Roosevelt was devastated by his son’s death. At one point he was spied on his rocking chair murmuring, “Poor Quinikins! Poor Quinikins!” But he was contemptuous of wealthy or powerful men who kept their sons out of harm’s way, and maintained a brave face, writing Bob Fergusson, a friend from Rough Rider days, “It is bitter that the young should die . . . [but] there are things worse than death. . . . They have done pretty well, haven’t they? Quentin killed . . . over the enemy’s lines Archie crippled, and given the French war cross for gallantry Ted gassed once . . . and cited for ‘conspicuous gallantry’ Kermit with the British military cross, and now under Pershing.”
Roosevelt himself, though touted by some as the likely Republican nominee for president in 1920, was a physical wreck. He had never recovered from his arduous and disease-ridden 1913–1914 expedition into the Brazilian jungle, and in November 1918 his numerous ailments led to an extended hospitalization. At Sagamore Hill for Christmas and the New Year, he was no longer the unstoppable dynamo, but a tired old man barely able to walk. He had lived long enough to see Archie come home, Ted promoted to lieutenant colonel (in September 1918), and victory in the war he died on 6 January 1919.
Archie, though considered 100 percent disabled from his wounds in the First World War, would not be denied an opportunity to fight in the Second. Between the wars he had been an oil and financial executive. After the Japanese attack on Pearl Harbor, he employed sheer Rooseveltian gumption to be commissioned a lieutenant colonel and awarded a combat command in New Guinea, where he proved he still had the audacious Roosevelt fighting spirit. Archie was fearless in the face of enemy fire. He told one young soldier who was cowering while Roosevelt stood erect, “Don’t worry. You’re safe with me. I was wounded three times in the last war, and that’s a lucky charm.” It was for a while, at least, before an enemy grenade exploded into the same knee that had been hit with shrapnel in France. He served in New Guinea from 1943 to 1944 and was invalided out of the service, the only American soldier to be declared 100 percent disabled in two wars. He returned to his brokerage business and dabbled in right-wing causes. In 1971 his wife died in a car crash, in which he was driving, and he secluded himself in Florida, where he died in 1979.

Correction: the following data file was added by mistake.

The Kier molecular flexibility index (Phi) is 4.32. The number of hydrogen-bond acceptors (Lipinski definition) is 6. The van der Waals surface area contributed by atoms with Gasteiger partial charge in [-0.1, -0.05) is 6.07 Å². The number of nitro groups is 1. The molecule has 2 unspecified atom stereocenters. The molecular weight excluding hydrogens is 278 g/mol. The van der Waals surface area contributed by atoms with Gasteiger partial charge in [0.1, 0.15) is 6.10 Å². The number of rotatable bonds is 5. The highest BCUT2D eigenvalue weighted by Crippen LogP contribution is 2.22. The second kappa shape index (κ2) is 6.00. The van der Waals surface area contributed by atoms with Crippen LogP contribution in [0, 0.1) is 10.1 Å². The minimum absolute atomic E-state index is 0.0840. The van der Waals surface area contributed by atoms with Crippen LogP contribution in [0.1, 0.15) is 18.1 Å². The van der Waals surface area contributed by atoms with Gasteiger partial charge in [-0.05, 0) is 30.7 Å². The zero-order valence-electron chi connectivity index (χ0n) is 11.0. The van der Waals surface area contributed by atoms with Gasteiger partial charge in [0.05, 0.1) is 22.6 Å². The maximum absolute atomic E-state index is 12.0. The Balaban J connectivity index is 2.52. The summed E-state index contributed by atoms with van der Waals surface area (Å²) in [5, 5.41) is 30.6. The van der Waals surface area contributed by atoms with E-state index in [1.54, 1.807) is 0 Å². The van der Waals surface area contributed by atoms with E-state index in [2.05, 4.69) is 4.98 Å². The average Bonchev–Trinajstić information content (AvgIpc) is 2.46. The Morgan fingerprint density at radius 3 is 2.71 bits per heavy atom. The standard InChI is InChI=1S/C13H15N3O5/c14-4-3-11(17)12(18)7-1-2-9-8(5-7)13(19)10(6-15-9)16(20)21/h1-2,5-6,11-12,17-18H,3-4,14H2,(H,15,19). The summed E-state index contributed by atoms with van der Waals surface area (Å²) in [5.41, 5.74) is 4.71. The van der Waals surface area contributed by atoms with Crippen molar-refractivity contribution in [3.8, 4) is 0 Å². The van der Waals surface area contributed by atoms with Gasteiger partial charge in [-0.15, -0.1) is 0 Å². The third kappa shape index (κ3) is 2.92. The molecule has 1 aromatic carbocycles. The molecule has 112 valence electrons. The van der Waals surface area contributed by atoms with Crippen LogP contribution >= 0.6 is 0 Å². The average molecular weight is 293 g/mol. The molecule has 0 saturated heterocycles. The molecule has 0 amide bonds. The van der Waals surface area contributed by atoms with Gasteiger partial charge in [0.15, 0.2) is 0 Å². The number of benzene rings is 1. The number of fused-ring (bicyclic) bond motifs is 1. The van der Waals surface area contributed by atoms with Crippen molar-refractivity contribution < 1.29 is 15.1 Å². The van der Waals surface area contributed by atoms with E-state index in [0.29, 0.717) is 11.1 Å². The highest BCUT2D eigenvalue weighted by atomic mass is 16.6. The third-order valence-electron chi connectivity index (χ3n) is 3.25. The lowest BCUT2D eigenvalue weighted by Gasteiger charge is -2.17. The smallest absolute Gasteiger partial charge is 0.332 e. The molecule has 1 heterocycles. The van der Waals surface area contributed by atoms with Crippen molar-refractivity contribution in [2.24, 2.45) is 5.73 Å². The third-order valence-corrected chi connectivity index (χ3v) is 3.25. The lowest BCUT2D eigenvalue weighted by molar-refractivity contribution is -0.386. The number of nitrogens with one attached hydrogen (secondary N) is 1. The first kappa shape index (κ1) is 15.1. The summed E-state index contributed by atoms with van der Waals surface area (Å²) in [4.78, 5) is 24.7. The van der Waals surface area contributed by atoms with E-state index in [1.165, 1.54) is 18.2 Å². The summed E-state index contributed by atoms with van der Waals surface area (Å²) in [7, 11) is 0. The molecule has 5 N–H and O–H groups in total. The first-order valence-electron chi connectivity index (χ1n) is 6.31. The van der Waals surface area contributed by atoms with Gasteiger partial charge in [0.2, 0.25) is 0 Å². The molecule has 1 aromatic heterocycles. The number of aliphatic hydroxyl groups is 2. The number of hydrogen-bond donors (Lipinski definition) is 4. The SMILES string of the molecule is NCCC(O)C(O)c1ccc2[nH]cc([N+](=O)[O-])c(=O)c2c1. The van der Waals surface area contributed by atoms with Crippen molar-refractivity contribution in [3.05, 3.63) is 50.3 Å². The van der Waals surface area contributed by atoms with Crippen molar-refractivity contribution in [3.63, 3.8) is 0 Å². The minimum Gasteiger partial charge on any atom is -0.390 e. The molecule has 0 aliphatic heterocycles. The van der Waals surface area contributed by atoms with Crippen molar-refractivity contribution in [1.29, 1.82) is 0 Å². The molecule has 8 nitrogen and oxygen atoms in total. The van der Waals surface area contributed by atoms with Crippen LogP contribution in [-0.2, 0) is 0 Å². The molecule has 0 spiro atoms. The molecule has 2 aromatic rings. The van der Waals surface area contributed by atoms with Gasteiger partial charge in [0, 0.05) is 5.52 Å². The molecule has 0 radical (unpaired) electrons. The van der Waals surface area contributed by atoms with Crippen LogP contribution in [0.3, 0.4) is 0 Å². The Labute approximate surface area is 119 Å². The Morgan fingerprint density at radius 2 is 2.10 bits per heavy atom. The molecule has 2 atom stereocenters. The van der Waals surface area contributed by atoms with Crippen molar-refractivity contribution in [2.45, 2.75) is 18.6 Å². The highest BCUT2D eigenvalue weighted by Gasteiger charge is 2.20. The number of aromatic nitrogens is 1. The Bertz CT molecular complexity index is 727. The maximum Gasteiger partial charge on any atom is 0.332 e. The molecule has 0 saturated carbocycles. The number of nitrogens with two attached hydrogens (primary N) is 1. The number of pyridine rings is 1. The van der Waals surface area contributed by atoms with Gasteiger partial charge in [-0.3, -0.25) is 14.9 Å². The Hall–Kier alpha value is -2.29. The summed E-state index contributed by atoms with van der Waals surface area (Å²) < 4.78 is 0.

All the brothers were valiant, each in his own way, and it was their father, and their experiences in the Great War, that defined them. In 1918 Ted remarked, “Quentin’s death is always going to be the greatest thing in any of our lives.” That he was right was confirmed by his sister Alice, who wrote a half century later, “All our lives before and after have just been bookends for the heroic, tragic volume of the Great War.”
This article is part of our extensive collection of articles on the Great War. Click here to see our comprehensive article on World War 1.
You can also buy the book by clicking on the buttons to the left.
Sagamore Hill Commemorates Quentin Roosevelt and World War I
Quentin Roosevelt, Theodore Roosevelt’s youngest child, was an aviator who fought in the skies above France during World War I. One hundred years ago, on July 14, 1918, Quentin was killed in action.
This summer, Sagamore Hill National Historic Site will present a temporary museum exhibit at Old Orchard to commemorate the centennial of Quentin’s death, as well as a number of special programs throughout the month of July. Visitors can immerse themselves in the sights and sounds of World War I while taking photos with Quentin and his training plane.
The exhibit features a film of Quentin leading his squadron in flight and objects, such as Quentin's ID tag and personal effects he was carrying when he was shot down. Highlights also include childhood report cards, rare family photographs, and Quentin's original letters sent home from the line of battle. Visitors are also invited to a series of talks and programs about the Roosevelt family in World War I. See the schedule below for dates and times (some programs require registration on Eventbrite).
Rare letter from Teddy Roosevelt to son 'Quenty-Quee' hits market